When The Rising first came out, the meaning of the songs of pure loss — Empty Sky and You’re Missing in particular — could only come out of the context of the events of 9/11. Though you might be able to take the story of You’re Missing and apply it to say, a broken marriage or any sudden death, I’d never thought of it that way.
But one of the great things about songwriting is that the listener can bring in their own experiences, taking meaning as they see fit.
Though my dad passed away slightly over five years ago, I’d never gotten around to unpacking his last suitcase…the one he’d taken into the nursing home. It’s been sitting in a closet all of this time. I just couldn’t do it. Recently we’ve been getting our house ready to rent out. It was time to deal with this thing.
Coffee cups on the counter, jackets on the chair
Papers on the doorstep, you’re not there
Dad read the newspaper every morning. So did I. Every night during those last six months, I came home from work and then drove to the home for a visit, bringing him that morning’s Boston Globe.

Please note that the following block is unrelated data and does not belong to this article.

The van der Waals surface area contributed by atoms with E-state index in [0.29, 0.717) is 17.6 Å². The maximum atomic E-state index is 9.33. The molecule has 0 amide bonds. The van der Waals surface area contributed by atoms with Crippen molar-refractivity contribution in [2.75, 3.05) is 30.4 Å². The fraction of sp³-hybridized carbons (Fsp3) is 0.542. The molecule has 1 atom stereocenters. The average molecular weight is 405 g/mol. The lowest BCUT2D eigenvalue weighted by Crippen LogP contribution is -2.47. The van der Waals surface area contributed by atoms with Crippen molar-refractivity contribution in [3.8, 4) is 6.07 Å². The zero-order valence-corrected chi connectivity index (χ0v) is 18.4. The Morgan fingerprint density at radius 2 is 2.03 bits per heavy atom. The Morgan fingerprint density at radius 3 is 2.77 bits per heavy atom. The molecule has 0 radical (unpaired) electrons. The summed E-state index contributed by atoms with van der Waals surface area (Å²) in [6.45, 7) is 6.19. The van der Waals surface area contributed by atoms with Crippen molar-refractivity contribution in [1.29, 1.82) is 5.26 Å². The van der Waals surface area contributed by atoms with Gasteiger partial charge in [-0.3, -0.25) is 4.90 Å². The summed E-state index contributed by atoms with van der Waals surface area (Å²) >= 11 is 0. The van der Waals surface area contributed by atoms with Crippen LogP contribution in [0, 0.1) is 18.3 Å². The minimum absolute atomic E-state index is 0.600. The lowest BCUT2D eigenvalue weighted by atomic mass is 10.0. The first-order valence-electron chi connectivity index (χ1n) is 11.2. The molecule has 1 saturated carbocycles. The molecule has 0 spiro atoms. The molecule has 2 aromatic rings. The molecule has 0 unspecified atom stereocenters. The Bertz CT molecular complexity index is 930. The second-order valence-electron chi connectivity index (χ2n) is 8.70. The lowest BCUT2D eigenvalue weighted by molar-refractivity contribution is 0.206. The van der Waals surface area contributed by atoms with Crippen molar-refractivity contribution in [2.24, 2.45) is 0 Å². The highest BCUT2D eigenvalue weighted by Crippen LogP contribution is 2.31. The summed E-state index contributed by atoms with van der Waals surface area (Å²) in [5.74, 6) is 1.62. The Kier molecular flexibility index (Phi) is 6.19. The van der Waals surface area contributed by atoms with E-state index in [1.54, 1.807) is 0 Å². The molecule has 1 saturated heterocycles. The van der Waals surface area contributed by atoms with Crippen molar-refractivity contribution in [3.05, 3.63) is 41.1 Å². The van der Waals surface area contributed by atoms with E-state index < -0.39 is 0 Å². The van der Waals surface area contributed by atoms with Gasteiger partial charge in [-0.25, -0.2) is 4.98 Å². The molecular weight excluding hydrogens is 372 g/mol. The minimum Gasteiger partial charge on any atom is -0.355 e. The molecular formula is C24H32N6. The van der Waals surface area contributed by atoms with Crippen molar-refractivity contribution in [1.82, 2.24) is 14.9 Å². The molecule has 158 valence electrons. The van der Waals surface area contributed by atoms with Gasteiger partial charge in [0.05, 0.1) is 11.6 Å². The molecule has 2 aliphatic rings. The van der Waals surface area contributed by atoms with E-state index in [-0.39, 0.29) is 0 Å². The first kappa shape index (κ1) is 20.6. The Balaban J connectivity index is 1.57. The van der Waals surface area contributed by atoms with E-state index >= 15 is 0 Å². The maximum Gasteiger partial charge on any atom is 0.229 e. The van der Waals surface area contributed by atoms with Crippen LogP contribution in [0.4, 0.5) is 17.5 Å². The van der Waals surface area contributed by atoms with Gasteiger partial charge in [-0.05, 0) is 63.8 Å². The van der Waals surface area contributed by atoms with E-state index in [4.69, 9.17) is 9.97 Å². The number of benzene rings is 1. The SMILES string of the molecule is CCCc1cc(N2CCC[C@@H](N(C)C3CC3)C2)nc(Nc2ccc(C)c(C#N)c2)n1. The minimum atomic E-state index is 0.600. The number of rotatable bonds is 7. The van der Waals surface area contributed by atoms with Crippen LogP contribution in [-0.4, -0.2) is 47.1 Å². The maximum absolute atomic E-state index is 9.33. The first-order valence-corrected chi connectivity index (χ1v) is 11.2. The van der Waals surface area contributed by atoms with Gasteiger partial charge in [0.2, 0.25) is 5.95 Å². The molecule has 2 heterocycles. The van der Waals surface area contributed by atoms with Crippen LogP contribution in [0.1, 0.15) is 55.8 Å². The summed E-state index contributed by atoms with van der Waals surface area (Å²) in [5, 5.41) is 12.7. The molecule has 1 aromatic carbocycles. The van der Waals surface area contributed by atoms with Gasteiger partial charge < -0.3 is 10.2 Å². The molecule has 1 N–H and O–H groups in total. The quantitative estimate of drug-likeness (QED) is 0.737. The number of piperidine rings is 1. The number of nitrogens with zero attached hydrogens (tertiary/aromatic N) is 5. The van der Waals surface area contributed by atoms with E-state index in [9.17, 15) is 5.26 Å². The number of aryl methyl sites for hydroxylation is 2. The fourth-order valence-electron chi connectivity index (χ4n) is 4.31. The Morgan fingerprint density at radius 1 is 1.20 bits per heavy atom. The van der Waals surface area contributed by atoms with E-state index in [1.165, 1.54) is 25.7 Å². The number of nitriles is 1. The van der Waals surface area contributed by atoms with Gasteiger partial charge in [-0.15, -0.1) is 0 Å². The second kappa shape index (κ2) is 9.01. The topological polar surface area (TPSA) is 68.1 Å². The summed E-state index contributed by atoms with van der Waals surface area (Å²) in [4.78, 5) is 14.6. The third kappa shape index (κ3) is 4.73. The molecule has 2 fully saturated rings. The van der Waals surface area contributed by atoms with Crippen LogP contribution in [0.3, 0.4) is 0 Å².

Pictures on the nightstand, TV’s on in the den
Your house is waiting, your house is waiting
The most interesting items in that little suitcase were the photos. Just two: one of my grandmother and one of me and my dog (truthfully, his dog too). No pictures of mom, who had passed on just three months before dad took ill. I don’t remember dad refusing photos of mom, though maybe he didn’t need the reminder. Two of the toughest moments for me in this time period: when he started referring to our house as your house — he knew he wasn’t coming back; and when he took off his wedding ring and handed it to me. I asked him if he was sure…”Yes.”
So what I take from “You’re Missing” has necessarily changed over time. Not Bruce’s original intent, but I don’t thing he’d mind.
Next up: The Rising
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